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Screen & Stage
January, 2008


Filming On A Low Fat Diet
Tighten the belt a bit and compromise a lot
By  Ken Robinson

Writing scripts for low budget productions will stretch your ingenuity.
o, this isnít some weird writing diet or a get rich scheme. I wish I knew a good one.
In a previous article I mentioned local filmmakers as one way to get your screenplay made.
That option includes some compromise on the writer's part. Youíll have to alter the artistic mantra in your head that says, ďNobody can tell me how or what to write.Ē
If you have to stand by this mantra, fine. But then you shouldnít be writing screenplays, for two reasons. First, nobody but a soft-touch rich aunt will make your movie. Second, nobody reads screenplays for pleasure. Write short stories or poems if you canít make compromises when it comes to your screenplay.
If you want Hollywood to make your movie, it will have to be commercially viable before anybody will touch it. If you want an independent or local filmmaker, youíll have to write to fit budgetary restraints.
I hear, ďBut I write dramas so I donít have shoot 'em up or car chase special effects.Ē Yes, special effects eat up a budget quickly, but if you have a hundred different sets for your drama, it can be just as expensive.
Now Iím going to say a bad word if youíre still muttering the writers artistic mantra. Money. To get out of hobby mode and make money, you treat it like a business. Itís not called the film industry for nothing. And in any business there are customers. Treat people that can get your film made as customers. This means youíre in customer service now. And how to best serve customers in the low to no budget brackets?
Keep sets to a minimum. For a short script that would be one to three sets. In a feature itís not as simple as that. If you had the whole movie at the kitchen table with two people talking -- donít laugh, Iíve seen them -- it gets very tedious very quickly. With a brilliant story and enigmatic characters, one or two sets can be pulled off.

If most of the scenes are outside, try to keep it to the same type of terrain so the director and crew can stay based in the same general area for most of the scenes.

If itís inside, try to utilize as few different sites as possible. In a house, try to use as many scenes in different rooms in the house as you can. If you shoot in commercial or industrial buildings and the building type isnít pertinent to the story try to use something in the local area that you know about and would be available.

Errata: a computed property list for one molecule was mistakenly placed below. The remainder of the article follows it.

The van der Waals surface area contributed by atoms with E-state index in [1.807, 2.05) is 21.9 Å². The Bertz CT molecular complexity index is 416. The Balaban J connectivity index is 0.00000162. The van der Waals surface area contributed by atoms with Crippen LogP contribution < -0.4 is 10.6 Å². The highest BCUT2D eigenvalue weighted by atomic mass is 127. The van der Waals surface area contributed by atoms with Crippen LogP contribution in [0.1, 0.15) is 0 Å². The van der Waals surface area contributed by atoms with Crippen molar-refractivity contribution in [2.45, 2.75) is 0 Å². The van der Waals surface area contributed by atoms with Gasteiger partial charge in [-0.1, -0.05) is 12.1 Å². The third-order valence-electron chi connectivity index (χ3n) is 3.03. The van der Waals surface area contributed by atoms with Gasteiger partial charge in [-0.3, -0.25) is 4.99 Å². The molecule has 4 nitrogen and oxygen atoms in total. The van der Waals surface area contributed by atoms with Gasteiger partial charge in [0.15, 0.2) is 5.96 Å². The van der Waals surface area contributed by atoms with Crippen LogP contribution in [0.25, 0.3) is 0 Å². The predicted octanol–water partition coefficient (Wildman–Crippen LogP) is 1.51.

The best mix in a script would be three sets: one outside in a park, farm or ranch. Basically, it would be free to film there. Another one in a house. Youíre bound to find someone who has the right type in the cast and crew. And another in a building that the crew can get access to. There will be people who will let you use their place for free. You just have to ask.
So far our local filmmaking group has or will use a diner, a jewelers, two or three houses, a local city community theater, a doctors office, and a local western fort. A local independent theater let us premier our short for free, they usually charge about three hundred dollars, and they also let us meet there for free. We just had to ask.
As a writer I know how hard it is to ask, but thatís why you work with others who can help you in your effort to get your script on the big or small screen.
One thing about trying to write a script for a low budget production is that it will stretch your ingenuity as you try to fit local places to your story and your story to local places.

It's a good problem to have.IN Icon 

Ken Robinson grew up and lives in Oklahoma. After five years in Ireland, he's been writing screenplays for two and a half years. Four of his scripts have been optioned by Woofenil Works, two low-budget projects now in preproduction, as well as West Law. His email address is:

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Screen & Stage
IN This Issue
Novel To Screenplay: Adaptation 101
Learning The Lingo
Elevator Exposure
Who Profits?
On The (Back) Lot
Lingua Scriptus
Part II: The Script's Key Plot Points
Part I: The Script's Key Plot Points
Origin Of The Screenplay
Scriptspeak: Writing Dialogue

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